Tags
#collections #scala #tuples
Question

Given the following definition:

val t = (4,3,2,1)


To access elements of a tuple t, you can use method [...]to access the first element, [...] to access the second, and so on.

t._1, t._2 and so on

Tags
#collections #scala #tuples
Question

Given the following definition:

val t = (4,3,2,1)


To access elements of a tuple t, you can use method [...]to access the first element, [...] to access the second, and so on.

?

Tags
#collections #scala #tuples
Question

Given the following definition:

val t = (4,3,2,1)


To access elements of a tuple t, you can use method [...]to access the first element, [...] to access the second, and so on.

t._1, t._2 and so on
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Given the following definition: val t = (4,3,2,1) To access elements of a tuple t, you can use method t._1 to access the first element, t._2 to access the second, and so on.

#### Original toplevel document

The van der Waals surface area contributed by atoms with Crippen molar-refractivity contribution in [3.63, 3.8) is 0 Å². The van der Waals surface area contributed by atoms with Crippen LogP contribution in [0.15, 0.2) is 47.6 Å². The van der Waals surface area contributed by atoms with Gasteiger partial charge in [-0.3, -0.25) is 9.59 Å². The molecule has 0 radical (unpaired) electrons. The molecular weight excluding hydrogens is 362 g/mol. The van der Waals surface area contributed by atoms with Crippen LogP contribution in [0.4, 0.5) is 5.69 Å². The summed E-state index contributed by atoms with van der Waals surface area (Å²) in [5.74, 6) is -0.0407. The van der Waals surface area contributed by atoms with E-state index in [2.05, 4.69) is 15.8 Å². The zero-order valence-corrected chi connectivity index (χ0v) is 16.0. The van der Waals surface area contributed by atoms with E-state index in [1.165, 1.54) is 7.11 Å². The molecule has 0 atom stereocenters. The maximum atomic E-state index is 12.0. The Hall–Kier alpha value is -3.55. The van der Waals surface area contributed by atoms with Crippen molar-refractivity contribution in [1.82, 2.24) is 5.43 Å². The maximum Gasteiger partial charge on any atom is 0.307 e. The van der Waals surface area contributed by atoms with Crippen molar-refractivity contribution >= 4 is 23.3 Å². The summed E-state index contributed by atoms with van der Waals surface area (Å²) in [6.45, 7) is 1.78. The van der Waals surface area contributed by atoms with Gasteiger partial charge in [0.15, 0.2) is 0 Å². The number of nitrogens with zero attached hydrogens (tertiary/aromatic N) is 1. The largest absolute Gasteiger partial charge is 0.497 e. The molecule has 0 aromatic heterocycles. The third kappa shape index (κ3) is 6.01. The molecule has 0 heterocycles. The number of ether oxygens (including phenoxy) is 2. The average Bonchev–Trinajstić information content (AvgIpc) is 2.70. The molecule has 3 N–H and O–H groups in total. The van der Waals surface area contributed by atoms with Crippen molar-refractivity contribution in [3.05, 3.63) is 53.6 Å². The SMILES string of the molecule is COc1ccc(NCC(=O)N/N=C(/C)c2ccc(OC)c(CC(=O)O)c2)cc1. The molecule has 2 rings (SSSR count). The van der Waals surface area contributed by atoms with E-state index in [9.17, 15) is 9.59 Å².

Scala Tuples
e1, Tuple2, Tuple3 and so on. There currently is an upper limit of 22 in the Scala if you need more, then you can use a collection, not a tuple. For each TupleN type, where 1 <= N <= 22, Scala defines a number of element-access methods. <span>Given the following definition: val t = (4,3,2,1) To access elements of a tuple t, you can use method t._1 to access the first element, t._2 to access the second, and so on. For example, the following expression computes the sum of all elements of t: val sum = t._1 + t._2 + t._3 + t._4 You can use Tupel to write a method that takes a List[Double] and returns the count, the sum, and the sum of squares returned in a three-element Tuple, a Tuple3[Int, Double, Double]. The

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